(Updates with at least six homes damaged, city geologist
By Mary Milliken
LA JOLLA, Calif Oct 3 At least six homes were
damaged or destroyed on Wednesday in a landslide that toppled
power poles and left a 50-yard (metre) long sinkhole in the
scenic southern California town of La Jolla.
No injuries were reported but dozens of residents were
evacuated from the area of million dollar plus homes in
unstable mountains overlooking the Pacific Ocean.
The sliding section of hillside, which has been prone to
slippages for 40 years, measured about 48,000 square feet
(4,500 sq m) when it came to rest after an hour.
"It is fairly well defined and localized. As far as the
whole road or mountain going down, we don't have an indication
of that," San Diego city geologist Rob Hawke told reporters.
Hawke said about six homes were damaged, with potential for
more. Fire officials said about 24 homes in the beach town
north of San Diego could be at risk.
"We do not believe there is an immediate threat to
residents," San Diego city attorney Michael Aguirre told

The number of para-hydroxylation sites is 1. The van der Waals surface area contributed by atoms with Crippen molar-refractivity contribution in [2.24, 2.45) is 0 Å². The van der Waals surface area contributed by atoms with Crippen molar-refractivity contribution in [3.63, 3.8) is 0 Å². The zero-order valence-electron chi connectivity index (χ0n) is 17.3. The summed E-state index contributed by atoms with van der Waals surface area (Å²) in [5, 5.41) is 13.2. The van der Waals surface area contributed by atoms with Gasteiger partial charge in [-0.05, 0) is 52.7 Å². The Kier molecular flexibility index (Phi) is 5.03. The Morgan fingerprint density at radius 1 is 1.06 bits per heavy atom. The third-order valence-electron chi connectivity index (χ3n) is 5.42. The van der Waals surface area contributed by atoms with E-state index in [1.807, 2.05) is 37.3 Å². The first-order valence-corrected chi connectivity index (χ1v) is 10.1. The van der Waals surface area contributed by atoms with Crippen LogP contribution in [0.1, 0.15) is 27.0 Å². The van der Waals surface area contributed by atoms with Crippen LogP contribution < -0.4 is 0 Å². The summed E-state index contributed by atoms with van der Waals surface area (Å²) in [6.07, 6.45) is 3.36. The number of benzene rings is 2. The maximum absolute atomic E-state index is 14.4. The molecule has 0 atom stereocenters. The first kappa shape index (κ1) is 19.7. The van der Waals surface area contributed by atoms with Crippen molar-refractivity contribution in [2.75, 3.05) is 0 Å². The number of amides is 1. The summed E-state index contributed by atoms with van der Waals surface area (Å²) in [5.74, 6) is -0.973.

As the land shifted, resident Ross Clark wrote on a
newsblog on the San Diego Union Tribune newspaper Web site that
he was "looking at the mountain going into my pool and the
neighbor's house. ... I heard the fence starting to crack. I
heard a tree coming down. We grabbed the dogs and ran."
The area has a history of land slippages going back to the
1960s. New street cracks and waterline breaks were noted in
July and August, and engineers had warned residents this week
that the hillside was again unstable.
Weather was not thought to be a factor in the landslide.
Southern California is experiencing a drought with record low
rainfall over the past year.